Deadly Assassin debunked the Time Lords: the once god-like aliens are now silly old men with robing rooms and TV interviews and alarms that go arooga-arooga when there is an intruder. Invasion of Time debunked the TARDIS: the once miraculous machine is literally a facade, and if you take one step out of the gleaming white control room what you will find is not even-more wondrous technology, but brick lined tunnels and obsolete office equipment.
The Ribos Operation goes one step further. It debunks the Doctor. And then it debunks the whole idea of Doctor Who. And then it puts them back together again.
The Guardian of Time has stepped into the space vacated by the Time Lords. He summonses the Doctor and tells him he has chosen him to perform an important mission. The Doctor chafes and complains and sulks but takes on the quest. He can't very well not. The Guardian is a plot device: the voice of the authorial fiat. If the main character in the story doesn't do what the Author tells him to do, then it is literally true that nothing will happen to him: ever again.
The living embodiment of the Plot looks like an ex-pat from the Raj. You can rationalise this kind of thing if rationalising things is your bag: maybe Guardians change their appearances to fit in with their surroundings, like the TARDIS; or maybe everyone perceives them differently, like Galactus and Santa Claus. But I think we just happen to be in the kind of Universe where the higher power is an old duffer in a white suit. The universe may be threatened with eternal chaos; the cosmic cube may have been split into six easily managed monthly instalments: but the TARDIS is still a phone box and God is quite definitely an Englishman.
The Doctor is reduced to a self-conscious school-boy; calling the Guardian "Sir" with a distinct trace of sarcasm. It's the sort of thing that Tom does so well: acting, darling. His relationship with God is very much like his relationship with his old college tutor. The Doctor is very much still the Doctor.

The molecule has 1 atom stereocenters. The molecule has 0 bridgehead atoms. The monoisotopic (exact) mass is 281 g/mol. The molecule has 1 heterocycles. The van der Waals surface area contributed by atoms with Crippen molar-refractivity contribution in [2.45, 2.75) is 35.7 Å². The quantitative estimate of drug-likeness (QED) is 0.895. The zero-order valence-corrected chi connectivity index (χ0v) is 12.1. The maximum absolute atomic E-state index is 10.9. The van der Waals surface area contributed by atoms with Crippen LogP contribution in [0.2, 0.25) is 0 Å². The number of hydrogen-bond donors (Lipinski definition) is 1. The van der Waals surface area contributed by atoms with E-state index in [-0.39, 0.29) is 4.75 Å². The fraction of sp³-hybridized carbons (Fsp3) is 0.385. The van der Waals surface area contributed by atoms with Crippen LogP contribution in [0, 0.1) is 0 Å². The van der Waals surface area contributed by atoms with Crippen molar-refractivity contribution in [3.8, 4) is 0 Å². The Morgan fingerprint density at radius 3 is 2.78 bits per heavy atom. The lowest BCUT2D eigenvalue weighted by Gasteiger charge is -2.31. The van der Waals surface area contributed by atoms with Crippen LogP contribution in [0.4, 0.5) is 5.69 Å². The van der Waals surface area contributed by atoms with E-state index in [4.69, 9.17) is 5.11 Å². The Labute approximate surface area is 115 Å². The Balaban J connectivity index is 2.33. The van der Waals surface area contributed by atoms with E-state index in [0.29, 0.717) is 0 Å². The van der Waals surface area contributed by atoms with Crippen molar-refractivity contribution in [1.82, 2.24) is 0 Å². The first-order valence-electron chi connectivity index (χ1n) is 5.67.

But when Romana appears, it all gets a bit uncomfortable.
Fans talk about "companions"; journalists talk about "assistants". When the Guardian tells the Doctor that he is going to have a new "assistant" he is speaking from outside the story; talking about the format rather than the universe. The audience knows that Louise Jameson has quit and that the first story has to introduce the "new girl"; so having the voice of the author simply impose one on the Doctor is a nice post-modern penetration of the fourth wall. When the Doctor responds that "in my experience, assistants mean trouble; I have to protect them and show them and teach them..." he's pretty much calling into question the entire premise of Doctor Who. And he is surely speaking for the lead actor -- and some of the fans -- when he says "I'd rather work alone". Later he tells Romana "to stay out of my way and keep out of trouble" and to "stick close to me and do as you're told". If companions always did that, there wouldn't be many stories. (James Goss's novelisation of the Pirate Planet pushes the metafictional element much harder: the Doctor requires a companion who "likes country walks through quarries" and has "sturdy ankles.")
Romana doesn't accept the companion role. It's not that she complains that the Doctor is sexist and patronising. Jo Grant occasionally did that. (Sarah was more self-confident and therefore more subtle about it.) But Romana tells the Doctor directly that he is not as clever as he pretends to be; and she is repeatedly proved right. She -- it turns out -- has a first class degree in Time Lording from the University of Time Lord, where the Doctor barely scraped a pass-mark on the second attempt.
Information about the Doctor's past has always been rationed: William Hartnell was a pioneer among his own people; Jon Pertwee had a mysterious mentor; Patrick Troughton has a family who he sometimes thinks about. But Tom, it seems, was a bad, second rate student. It undermines the Doctorness of the Doctor for the sake of a cheap gag.
In earlier drafts, Romana was going to be an undergraduate Time Lord: one who was still learning and therefore knew less than the Doctor; although possibly more inclined to stick to the rules. This would have been much less of an attack on the show's format: and therefore much less fun.
There would be nothing very surprising about the pairing of a veteran hero with an academically brilliant young turk. Knowledge versus experience is a perfectly good narrative set-up. The young Captain can bring the old Admiral up to speed about recent developments in antimatter imbalance without necessarily undermining the Kirkness of Kirk.